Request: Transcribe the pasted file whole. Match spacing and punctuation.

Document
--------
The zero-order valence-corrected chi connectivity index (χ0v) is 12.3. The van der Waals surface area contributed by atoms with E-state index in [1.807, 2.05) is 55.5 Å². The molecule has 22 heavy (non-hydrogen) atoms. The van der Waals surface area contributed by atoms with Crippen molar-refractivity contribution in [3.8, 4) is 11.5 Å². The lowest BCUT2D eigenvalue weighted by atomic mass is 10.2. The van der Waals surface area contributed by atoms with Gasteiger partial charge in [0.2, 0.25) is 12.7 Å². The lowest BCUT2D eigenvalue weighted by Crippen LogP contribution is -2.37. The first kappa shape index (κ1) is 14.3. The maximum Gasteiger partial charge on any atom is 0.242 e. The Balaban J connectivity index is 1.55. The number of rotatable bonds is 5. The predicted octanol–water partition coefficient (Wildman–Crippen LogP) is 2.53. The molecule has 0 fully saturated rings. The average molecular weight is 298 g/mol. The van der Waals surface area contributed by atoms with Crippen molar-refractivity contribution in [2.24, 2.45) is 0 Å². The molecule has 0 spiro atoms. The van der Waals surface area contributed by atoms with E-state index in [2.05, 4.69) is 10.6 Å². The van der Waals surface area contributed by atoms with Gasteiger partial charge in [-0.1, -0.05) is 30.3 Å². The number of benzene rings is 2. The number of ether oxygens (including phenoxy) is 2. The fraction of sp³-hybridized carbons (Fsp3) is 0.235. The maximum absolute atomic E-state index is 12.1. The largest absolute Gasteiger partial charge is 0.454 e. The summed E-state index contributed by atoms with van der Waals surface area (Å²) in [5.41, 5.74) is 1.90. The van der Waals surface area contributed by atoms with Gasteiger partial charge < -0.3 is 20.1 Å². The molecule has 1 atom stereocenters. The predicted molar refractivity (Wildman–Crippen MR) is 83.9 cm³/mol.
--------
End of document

The zero-order valence-corrected chi connectivity index (χ0v) is 12.3. The van der Waals surface area contributed by atoms with E-state index in [1.807, 2.05) is 55.5 Å². The molecule has 22 heavy (non-hydrogen) atoms. The van der Waals surface area contributed by atoms with Crippen molar-refractivity contribution in [3.8, 4) is 11.5 Å². The lowest BCUT2D eigenvalue weighted by atomic mass is 10.2. The van der Waals surface area contributed by atoms with Gasteiger partial charge in [0.2, 0.25) is 12.7 Å². The lowest BCUT2D eigenvalue weighted by Crippen LogP contribution is -2.37. The first kappa shape index (κ1) is 14.3. The maximum Gasteiger partial charge on any atom is 0.242 e. The Balaban J connectivity index is 1.55. The number of rotatable bonds is 5. The predicted octanol–water partition coefficient (Wildman–Crippen LogP) is 2.53. The molecule has 0 fully saturated rings. The average molecular weight is 298 g/mol. The van der Waals surface area contributed by atoms with Crippen molar-refractivity contribution in [2.24, 2.45) is 0 Å². The molecule has 0 spiro atoms. The van der Waals surface area contributed by atoms with E-state index in [2.05, 4.69) is 10.6 Å². The van der Waals surface area contributed by atoms with Gasteiger partial charge in [-0.1, -0.05) is 30.3 Å². The number of benzene rings is 2. The number of ether oxygens (including phenoxy) is 2. The fraction of sp³-hybridized carbons (Fsp3) is 0.235. The maximum absolute atomic E-state index is 12.1. The largest absolute Gasteiger partial charge is 0.454 e. The summed E-state index contributed by atoms with van der Waals surface area (Å²) in [5.41, 5.74) is 1.90. The van der Waals surface area contributed by atoms with Gasteiger partial charge < -0.3 is 20.1 Å². The molecule has 1 atom stereocenters. The predicted molar refractivity (Wildman–Crippen MR) is 83.9 cm³/mol.